Inspecting a targeted point

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  • Inspecting a targeted point

    I am trying to inspect the Z position of a Point at X.500Y.500 When I dimension the Point X and Y are not at X.500 or Y.500 How do I Inspect the Z position of a Targeted Point?

  • #2
    You do the exact same as with the X and Y dimension, but select Z instead. LOCation, select your point, uncheck "auto" and select the axes you want reported.

    If it is a point you have taken (not a point created by other features) in the XY-plane, the difference between X-actual (and Y-actual) and X-nom (and Y-nom) could be the positional accuracy of your machine. The machine simply reports where it took the point (if the assumption is correct). In other words, the only distance you can call "measured" with some confidence is in this case (if the above is correct) the Z-coordinate.
    PC-DMIS CAD++ 2o19 R1 SP4

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    • #3
      This is a copy of the point in my Program How do I make it take a hit where I want? Thanks for your response!
      TARGET POINT=FEAT/POINT,CARTESIAN
      THEO/<0.5,0.5,0.0001>,<0,0,1>
      ACTL/<0.5113,0.5057,0>,<0,0,1>
      MEAS/POINT,1,WORKPLANE
      HIT/BASIC,NORMAL,<0.5,0.5,0.0001>,<0,0,1>,<0.5113,0.50 57,0>,USE THEO=YES
      ENDMEAS/
      DIM LOC5= LOCATION OF POINT TARGET POINT UNITS=IN ,$
      GRAPH=OFF TEXT=OFF MULT=10.00 OUTPUT=BOTH HALF ANGLE=NO
      AX NOMINAL +TOL -TOL MEAS DEV OUTTOL
      X 0.5000 0.0010 0.0010 0.5113 0.0113 0.0103 -------->
      Y 0.5000 0.0010 0.0010 0.5057 0.0057 0.0047 -------->
      Z 0.0001 0.0010 0.0010 0.0000 -0.0001 0.0000 ---#-----
      END OF DIMENSION LOC5

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      • UKCMM
        UKCMM commented
        Editing a comment
        The X,Y hit position is governed by the type of CMM and what limit you have set for positioning accuracy. The errors you are seeing are outside of what you would normally expect. So unless you have a bad drive or very large target limit I would discount them as the cause.

        It is more likely that the surface you are probing is not at vectors 0,0,1 but at an angle and what you are seeing is cosine error of that point.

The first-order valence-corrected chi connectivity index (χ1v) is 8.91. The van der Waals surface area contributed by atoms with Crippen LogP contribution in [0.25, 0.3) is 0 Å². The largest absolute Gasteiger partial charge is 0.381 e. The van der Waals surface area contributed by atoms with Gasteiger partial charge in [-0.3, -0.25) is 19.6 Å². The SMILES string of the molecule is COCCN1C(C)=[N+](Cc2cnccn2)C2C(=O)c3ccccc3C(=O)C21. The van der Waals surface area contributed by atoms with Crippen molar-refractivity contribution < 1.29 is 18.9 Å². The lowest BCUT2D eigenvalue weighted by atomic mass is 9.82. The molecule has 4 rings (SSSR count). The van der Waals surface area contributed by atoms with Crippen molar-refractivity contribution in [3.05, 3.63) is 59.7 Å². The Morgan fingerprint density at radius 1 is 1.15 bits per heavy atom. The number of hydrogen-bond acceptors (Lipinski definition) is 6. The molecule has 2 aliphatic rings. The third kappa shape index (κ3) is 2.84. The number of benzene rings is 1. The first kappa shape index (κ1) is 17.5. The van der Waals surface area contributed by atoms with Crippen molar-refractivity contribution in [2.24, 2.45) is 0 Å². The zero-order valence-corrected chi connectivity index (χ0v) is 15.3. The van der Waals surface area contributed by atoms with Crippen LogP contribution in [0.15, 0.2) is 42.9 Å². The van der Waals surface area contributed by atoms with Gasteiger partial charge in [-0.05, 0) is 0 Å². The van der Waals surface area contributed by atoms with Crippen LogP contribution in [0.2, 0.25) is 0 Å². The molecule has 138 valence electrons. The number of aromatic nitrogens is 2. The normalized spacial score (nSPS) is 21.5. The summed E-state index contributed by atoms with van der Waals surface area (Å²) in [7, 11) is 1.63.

• NinjaBadger
        NinjaBadger commented
        Editing a comment
        Not the case UKCMM - for a single point in the z direction like that there won't be cosine error as such. The point is compensated at 0,0,1. That's not to say there might not be some slight cosine error on the point but it won't show itself like that, and especially not by that amount.

      • Douglas
        Douglas commented
        Editing a comment
        is it good practice to use that point as a workplane? unless it is on a plane that is used for leveling I'm not sure I like that idea, any error from theo to actual values could be offering a bit of error no?

    • #4
      I am guessing you haven't done an actually DDC alignment to your current 0.0 / 0.0. Its a guess because no-one can answer this question with only a screen shot of a "point" that isn't taken exactly where you want it.

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      • #5
        Thank You for your responses. I did a DCC alignment. The target point is just a point on my level plane. I am using these points as an example. I expected the X and Y positions to be a lot better. I will have my CMM checked out to see if there is a problem or if there is a large target limit set. Thanks Again

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        • #6
          there's two settings under your F10 Opt.Probe "Positioning accuracy" & "Probing accuracy" that you can fiddle with, to increase your ability to lock down the location of your measured point. These settings are program specific, and you can even insert the command mid-routine and revert it.
          Fiddle at your own risk. You might dramatically increase inspection time as the CMM will take longer to locate more accurately.

          You can also increase the accuracy by adding a couple movepoints to 0.5 x 0.5 y before taking the hit.

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          • #7
            I questioned our local CMM Calibration service about this. He said CMMs are not like a CNC, It might not go to the exact spot you call out like a CNC will. I checked that by giving it a Move to point and actually checking to see what point it went to. My CMM was definitely not perfect. Please respond back as to how accurate your CMM goes to a Move to point. Thanks

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            • #8
              You can always put Snap on for the vector point, then it will always show correct in x and y - but I'd prefer to get to the bottom of why you've got so much drift.
              Automettech - Automated Metrology Technology

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              • #9
                Thank You!!!! Putting Snap on Targets my point Exactly. X and Y were exactly in the correct position. Thank You for your help. I will check into the drift issue.

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                • NinjaBadger
                  NinjaBadger commented
                  Editing a comment
                  It doesn't - it just doesn't report / show any deviation in those directions. i.e. the point will not strictly have been measured at 0.5,0.5

                • vpt.se
                  vpt.se commented
                  Editing a comment
                  This^^

                  It reports them as perfect, but they're not. The "actual" values for the X and Y are more like your previous values.

              • #10
                snap on Bump.. however be sure to turn snap off for non planar points

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